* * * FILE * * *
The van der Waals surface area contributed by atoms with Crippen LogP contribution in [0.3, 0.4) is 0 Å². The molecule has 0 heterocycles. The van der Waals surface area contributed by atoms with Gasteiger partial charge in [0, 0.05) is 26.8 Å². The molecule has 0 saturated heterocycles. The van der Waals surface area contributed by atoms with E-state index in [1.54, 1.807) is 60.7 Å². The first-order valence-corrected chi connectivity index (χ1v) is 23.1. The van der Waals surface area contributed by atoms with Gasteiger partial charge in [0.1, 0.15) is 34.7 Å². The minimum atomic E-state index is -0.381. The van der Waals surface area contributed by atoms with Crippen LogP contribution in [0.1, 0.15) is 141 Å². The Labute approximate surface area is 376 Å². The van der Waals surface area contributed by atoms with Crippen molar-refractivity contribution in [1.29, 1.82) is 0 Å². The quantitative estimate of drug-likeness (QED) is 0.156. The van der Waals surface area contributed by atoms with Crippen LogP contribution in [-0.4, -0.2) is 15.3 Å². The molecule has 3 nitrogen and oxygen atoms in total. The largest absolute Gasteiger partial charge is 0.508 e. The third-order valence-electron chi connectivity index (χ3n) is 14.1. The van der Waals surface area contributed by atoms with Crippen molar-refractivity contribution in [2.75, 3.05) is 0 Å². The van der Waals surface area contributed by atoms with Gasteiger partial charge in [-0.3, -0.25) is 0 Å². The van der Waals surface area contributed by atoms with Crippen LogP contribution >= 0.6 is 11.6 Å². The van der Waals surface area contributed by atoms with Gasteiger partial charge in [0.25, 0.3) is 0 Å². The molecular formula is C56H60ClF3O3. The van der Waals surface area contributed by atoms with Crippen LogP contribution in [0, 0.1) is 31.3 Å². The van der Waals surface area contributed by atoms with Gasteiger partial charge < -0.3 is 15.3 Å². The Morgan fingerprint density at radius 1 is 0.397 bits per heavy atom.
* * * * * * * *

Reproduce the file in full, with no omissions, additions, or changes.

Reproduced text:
The van der Waals surface area contributed by atoms with Crippen LogP contribution in [0.3, 0.4) is 0 Å². The molecule has 0 heterocycles. The van der Waals surface area contributed by atoms with Gasteiger partial charge in [0, 0.05) is 26.8 Å². The molecule has 0 saturated heterocycles. The van der Waals surface area contributed by atoms with E-state index in [1.54, 1.807) is 60.7 Å². The first-order valence-corrected chi connectivity index (χ1v) is 23.1. The van der Waals surface area contributed by atoms with Gasteiger partial charge in [0.1, 0.15) is 34.7 Å². The minimum atomic E-state index is -0.381. The van der Waals surface area contributed by atoms with Crippen LogP contribution in [0.1, 0.15) is 141 Å². The Labute approximate surface area is 376 Å². The van der Waals surface area contributed by atoms with Crippen molar-refractivity contribution in [1.29, 1.82) is 0 Å². The quantitative estimate of drug-likeness (QED) is 0.156. The van der Waals surface area contributed by atoms with Crippen LogP contribution in [-0.4, -0.2) is 15.3 Å². The molecule has 3 nitrogen and oxygen atoms in total. The largest absolute Gasteiger partial charge is 0.508 e. The third-order valence-electron chi connectivity index (χ3n) is 14.1. The van der Waals surface area contributed by atoms with Crippen molar-refractivity contribution in [2.75, 3.05) is 0 Å². The van der Waals surface area contributed by atoms with Gasteiger partial charge in [-0.3, -0.25) is 0 Å². The van der Waals surface area contributed by atoms with Crippen LogP contribution >= 0.6 is 11.6 Å². The van der Waals surface area contributed by atoms with Gasteiger partial charge in [0.25, 0.3) is 0 Å². The molecular formula is C56H60ClF3O3. The van der Waals surface area contributed by atoms with Crippen LogP contribution in [0, 0.1) is 31.3 Å². The van der Waals surface area contributed by atoms with Gasteiger partial charge < -0.3 is 15.3 Å². The Morgan fingerprint density at radius 1 is 0.397 bits per heavy atom.